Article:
That was when I realized they may have a better fit for the Trenton State turf on this day than the group assembled a year ago. Though a precarious 1-0 lead, at least they had the lead and dictated the play. It was up to West Essex to adjust and find a way to make something happen.

I left bewildered fellow journalists and slipped down to the field for the second half like I did the year before. I wanted to see this up close for myself. Mike was down on the field and he even said he could hear West Essex players and legendary coach Linda Alimi complaining about Lacey's aggressive style. My mind started to wander a bit -- was this being used as a ploy by the Wessex people just in case they lost on this day?

Better yet, was Lacey's play getting inside the West Essex players' heads? I was thinking the latter. I'm pretty certain during the season, the Knights, for all the talent they had -- and they had an embarassing amount of talent -- had not seen a team quite as physical as this Lacey team was. Then again, I didn't think Lacey was the most aggressive team at the Shore.

The first few minutes of the second half might tell me more and to see it up close, I might have a feel of what was going on.

Sure as anything, the Knights had changed their approach. They became the aggressor and the passes they were missing on during the game were starting to find sticks. They moved precisely up the Lacey side of the field without much problem and picked up a number of penalty corner opportunities. On the second of those chances, Michelle Vizzuso would deliver a shot that Leta, the daughter of Lacey baseball coach and assistant field hockey coach Ernie Leta, would pad-save to keep it 1-0.

You couldn't keep these Knights down, though. Vizzuso sent a pass in to Melissa D'Anton. D'Anton didn't hesitate, firing a shot past Leta at the 5:02 mark to make it 1-1.

Suddenly, the balloon began to deflate ... again, just like last year. One goal and it seemed like the confidence, too, would be deflating on the Lacey sideline. But unlike last year when the first West Essex goal made it 1-0, this one just tied it. It was still even ground and everyone in the stands and on the sidelines knew it.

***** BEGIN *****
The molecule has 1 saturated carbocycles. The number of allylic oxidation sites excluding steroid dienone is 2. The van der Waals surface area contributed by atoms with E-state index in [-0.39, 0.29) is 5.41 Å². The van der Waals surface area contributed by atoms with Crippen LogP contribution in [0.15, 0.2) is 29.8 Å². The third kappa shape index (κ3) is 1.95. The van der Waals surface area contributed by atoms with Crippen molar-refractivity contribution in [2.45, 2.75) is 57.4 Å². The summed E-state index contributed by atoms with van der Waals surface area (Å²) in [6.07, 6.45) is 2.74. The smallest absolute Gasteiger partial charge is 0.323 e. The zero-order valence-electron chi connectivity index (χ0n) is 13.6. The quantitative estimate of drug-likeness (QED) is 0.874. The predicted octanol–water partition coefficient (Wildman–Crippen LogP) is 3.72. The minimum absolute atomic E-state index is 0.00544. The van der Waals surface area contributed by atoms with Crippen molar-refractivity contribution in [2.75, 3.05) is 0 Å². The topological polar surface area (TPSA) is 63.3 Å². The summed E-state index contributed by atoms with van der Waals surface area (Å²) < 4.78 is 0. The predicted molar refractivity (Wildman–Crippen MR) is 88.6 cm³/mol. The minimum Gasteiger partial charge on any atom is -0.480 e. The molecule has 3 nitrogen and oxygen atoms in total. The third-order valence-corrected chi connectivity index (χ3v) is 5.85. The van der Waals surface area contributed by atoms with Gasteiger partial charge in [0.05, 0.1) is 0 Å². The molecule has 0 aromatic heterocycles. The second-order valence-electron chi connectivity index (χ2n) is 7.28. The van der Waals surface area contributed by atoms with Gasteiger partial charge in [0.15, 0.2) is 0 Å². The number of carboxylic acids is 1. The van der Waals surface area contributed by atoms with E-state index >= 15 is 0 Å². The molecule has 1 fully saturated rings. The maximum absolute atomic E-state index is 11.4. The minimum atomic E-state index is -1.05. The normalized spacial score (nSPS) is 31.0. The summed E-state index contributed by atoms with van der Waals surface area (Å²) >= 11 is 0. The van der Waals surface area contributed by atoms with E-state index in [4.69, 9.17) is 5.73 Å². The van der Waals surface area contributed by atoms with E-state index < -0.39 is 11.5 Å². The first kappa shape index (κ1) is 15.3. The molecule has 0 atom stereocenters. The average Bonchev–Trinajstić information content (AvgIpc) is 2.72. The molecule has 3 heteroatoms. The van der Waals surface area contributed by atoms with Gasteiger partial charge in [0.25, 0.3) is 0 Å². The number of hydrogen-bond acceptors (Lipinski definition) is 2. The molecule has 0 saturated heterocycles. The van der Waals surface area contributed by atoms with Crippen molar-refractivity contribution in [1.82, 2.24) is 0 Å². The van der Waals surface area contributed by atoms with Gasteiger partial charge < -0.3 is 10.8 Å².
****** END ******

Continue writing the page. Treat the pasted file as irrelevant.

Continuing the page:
As if they pressed a button, the Lions of the first half re-emerged, being aggressive and taking the ball down on the Knights' defense. They had their sixth penalty corner of the game shortly after that.

And once again -- three minutes after the West Essex goal -- it was Melnyk Time.

Sauers put the ball out to Melnyk. Defender Nicole Massella was the team's flier, the first out of the net on defensing the penalty corners. She was a thorn in the side of the Lions a year before when they tried to score off the same penalty corners. This year, though, she wanted no part of the Melnyk blasts. Melnyk fired. The ball whizzed past Massella and Lally, too. Her 17th goal of the season made it 2-1.

Now the Lions had to protect the lead with 21:49 left in this battle.

And with the defense tightening up, the Knights were getting very little, if anything, of a threat going. Near the end of the first half, Michelle Vizzuso had to be treated for a bloody knee suffered by being sent to the turf. And D'Anton was being roughed up like a rag doll in the second half.

If the Knights were going to keep complaining about the aggressive Lacey defense, they were going to suffer more of the consequences. The Knights only put a couple of more chances out in the Lacey side of the field, but were turned away each time. Lacey was winning the midfield battle, thanks to Glancy and Bacheson.

Even with under 10 minutes to play, I still had some doubt as to whether the Lions could hold on. Each West Essex threat in Lacey territory had Lacey substitutes standing up from the bench in angst. Shern was "yoo-hoo"-ing his players to find open teammates and get out of danger, while he would slow down the West Essex pace with a number of substitutions, shuttling fresh bodies into the game.

By the way, the "yoo-hoo" call was a longtime staple of Shern's in his 28 years as coach.

With eight minutes left, sophomore defender Karen Kaufman went down. She had been sent into the game just minutes earlier, but now she needed to come out with an injury. Shern sent in fellow sophomore Casey Badach, one of many soccer players who had been taught the game of field hockey by the popular Shern since soccer was played in the spring at the Jersey Shore and in the fall everywhere else.

As the whistle sounded again, Lacey defenders continued to be aggressive with any West Essex player threatening to penetrate the goal area with close coverage or poking the ball away from them.

With over four minutes left in the game, the Lions had another threat. Glancy managed to take the ball into the West Essex box and poked toward the net, trying to stir up some kind of trouble for Lally. But Lally could not get a hold of the ball. Instead, it was Badach of all people who was able to get the ball, and push it past Lally and into the net with 3:57 left to play.